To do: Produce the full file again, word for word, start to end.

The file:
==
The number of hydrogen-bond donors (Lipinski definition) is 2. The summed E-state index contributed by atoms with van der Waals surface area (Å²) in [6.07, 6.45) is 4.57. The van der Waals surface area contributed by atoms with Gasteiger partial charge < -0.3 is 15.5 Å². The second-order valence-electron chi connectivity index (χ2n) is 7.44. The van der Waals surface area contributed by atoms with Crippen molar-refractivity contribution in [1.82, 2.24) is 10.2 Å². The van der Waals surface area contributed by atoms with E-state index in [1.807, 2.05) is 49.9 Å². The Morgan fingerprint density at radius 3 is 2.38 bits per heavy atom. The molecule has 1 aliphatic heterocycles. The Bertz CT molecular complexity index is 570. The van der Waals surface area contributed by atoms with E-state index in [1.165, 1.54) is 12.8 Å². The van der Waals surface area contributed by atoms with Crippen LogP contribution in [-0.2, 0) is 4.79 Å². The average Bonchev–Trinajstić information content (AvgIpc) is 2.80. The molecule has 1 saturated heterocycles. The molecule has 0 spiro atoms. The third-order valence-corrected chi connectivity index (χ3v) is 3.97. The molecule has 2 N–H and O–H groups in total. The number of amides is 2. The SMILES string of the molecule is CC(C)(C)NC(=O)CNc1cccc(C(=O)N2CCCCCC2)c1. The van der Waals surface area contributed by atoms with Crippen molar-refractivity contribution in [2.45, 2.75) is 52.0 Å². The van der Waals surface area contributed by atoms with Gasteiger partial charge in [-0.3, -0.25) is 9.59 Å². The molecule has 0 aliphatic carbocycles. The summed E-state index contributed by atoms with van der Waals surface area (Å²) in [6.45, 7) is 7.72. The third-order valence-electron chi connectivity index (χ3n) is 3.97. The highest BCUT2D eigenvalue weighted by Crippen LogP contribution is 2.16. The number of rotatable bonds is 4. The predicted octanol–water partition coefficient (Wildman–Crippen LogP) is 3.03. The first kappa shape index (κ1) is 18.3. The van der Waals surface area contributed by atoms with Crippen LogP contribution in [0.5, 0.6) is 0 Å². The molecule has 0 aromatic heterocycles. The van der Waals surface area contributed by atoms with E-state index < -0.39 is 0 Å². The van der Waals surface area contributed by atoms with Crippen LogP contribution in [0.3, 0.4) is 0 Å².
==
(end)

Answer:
The number of hydrogen-bond donors (Lipinski definition) is 2. The summed E-state index contributed by atoms with van der Waals surface area (Å²) in [6.07, 6.45) is 4.57. The van der Waals surface area contributed by atoms with Gasteiger partial charge < -0.3 is 15.5 Å². The second-order valence-electron chi connectivity index (χ2n) is 7.44. The van der Waals surface area contributed by atoms with Crippen molar-refractivity contribution in [1.82, 2.24) is 10.2 Å². The van der Waals surface area contributed by atoms with E-state index in [1.807, 2.05) is 49.9 Å². The Morgan fingerprint density at radius 3 is 2.38 bits per heavy atom. The molecule has 1 aliphatic heterocycles. The Bertz CT molecular complexity index is 570. The van der Waals surface area contributed by atoms with E-state index in [1.165, 1.54) is 12.8 Å². The van der Waals surface area contributed by atoms with Crippen LogP contribution in [-0.2, 0) is 4.79 Å². The average Bonchev–Trinajstić information content (AvgIpc) is 2.80. The molecule has 1 saturated heterocycles. The molecule has 0 spiro atoms. The third-order valence-corrected chi connectivity index (χ3v) is 3.97. The molecule has 2 N–H and O–H groups in total. The number of amides is 2. The SMILES string of the molecule is CC(C)(C)NC(=O)CNc1cccc(C(=O)N2CCCCCC2)c1. The van der Waals surface area contributed by atoms with Crippen molar-refractivity contribution in [2.45, 2.75) is 52.0 Å². The van der Waals surface area contributed by atoms with Gasteiger partial charge in [-0.3, -0.25) is 9.59 Å². The molecule has 0 aliphatic carbocycles. The summed E-state index contributed by atoms with van der Waals surface area (Å²) in [6.45, 7) is 7.72. The third-order valence-electron chi connectivity index (χ3n) is 3.97. The highest BCUT2D eigenvalue weighted by Crippen LogP contribution is 2.16. The number of rotatable bonds is 4. The predicted octanol–water partition coefficient (Wildman–Crippen LogP) is 3.03. The first kappa shape index (κ1) is 18.3. The van der Waals surface area contributed by atoms with Crippen LogP contribution in [0.5, 0.6) is 0 Å². The molecule has 0 aromatic heterocycles. The van der Waals surface area contributed by atoms with E-state index < -0.39 is 0 Å². The van der Waals surface area contributed by atoms with Crippen LogP contribution in [0.3, 0.4) is 0 Å².